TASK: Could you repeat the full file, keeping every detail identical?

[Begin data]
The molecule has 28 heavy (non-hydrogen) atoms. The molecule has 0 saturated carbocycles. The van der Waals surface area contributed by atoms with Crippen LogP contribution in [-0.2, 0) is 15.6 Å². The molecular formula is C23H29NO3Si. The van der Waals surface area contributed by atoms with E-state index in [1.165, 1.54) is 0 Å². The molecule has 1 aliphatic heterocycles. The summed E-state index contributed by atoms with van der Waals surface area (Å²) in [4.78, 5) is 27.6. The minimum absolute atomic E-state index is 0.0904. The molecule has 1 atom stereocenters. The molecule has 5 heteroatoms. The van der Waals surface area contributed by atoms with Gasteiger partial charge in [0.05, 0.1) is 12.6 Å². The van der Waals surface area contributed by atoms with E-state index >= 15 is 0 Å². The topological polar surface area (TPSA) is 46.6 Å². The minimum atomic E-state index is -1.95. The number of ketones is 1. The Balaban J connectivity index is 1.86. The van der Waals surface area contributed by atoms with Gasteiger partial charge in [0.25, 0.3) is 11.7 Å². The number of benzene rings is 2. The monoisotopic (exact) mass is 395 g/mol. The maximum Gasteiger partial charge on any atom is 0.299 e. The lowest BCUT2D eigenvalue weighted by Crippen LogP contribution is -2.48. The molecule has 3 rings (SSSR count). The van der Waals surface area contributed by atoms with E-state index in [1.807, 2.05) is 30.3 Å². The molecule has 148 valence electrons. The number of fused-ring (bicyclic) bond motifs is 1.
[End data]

The molecule has 28 heavy (non-hydrogen) atoms. The molecule has 0 saturated carbocycles. The van der Waals surface area contributed by atoms with Crippen LogP contribution in [-0.2, 0) is 15.6 Å². The molecular formula is C23H29NO3Si. The van der Waals surface area contributed by atoms with E-state index in [1.165, 1.54) is 0 Å². The molecule has 1 aliphatic heterocycles. The summed E-state index contributed by atoms with van der Waals surface area (Å²) in [4.78, 5) is 27.6. The minimum absolute atomic E-state index is 0.0904. The molecule has 1 atom stereocenters. The molecule has 5 heteroatoms. The van der Waals surface area contributed by atoms with Gasteiger partial charge in [0.05, 0.1) is 12.6 Å². The van der Waals surface area contributed by atoms with E-state index >= 15 is 0 Å². The topological polar surface area (TPSA) is 46.6 Å². The minimum atomic E-state index is -1.95. The number of ketones is 1. The Balaban J connectivity index is 1.86. The van der Waals surface area contributed by atoms with Gasteiger partial charge in [0.25, 0.3) is 11.7 Å². The number of benzene rings is 2. The monoisotopic (exact) mass is 395 g/mol. The maximum Gasteiger partial charge on any atom is 0.299 e. The lowest BCUT2D eigenvalue weighted by Crippen LogP contribution is -2.48. The molecule has 3 rings (SSSR count). The van der Waals surface area contributed by atoms with E-state index in [1.807, 2.05) is 30.3 Å². The molecule has 148 valence electrons. The number of fused-ring (bicyclic) bond motifs is 1.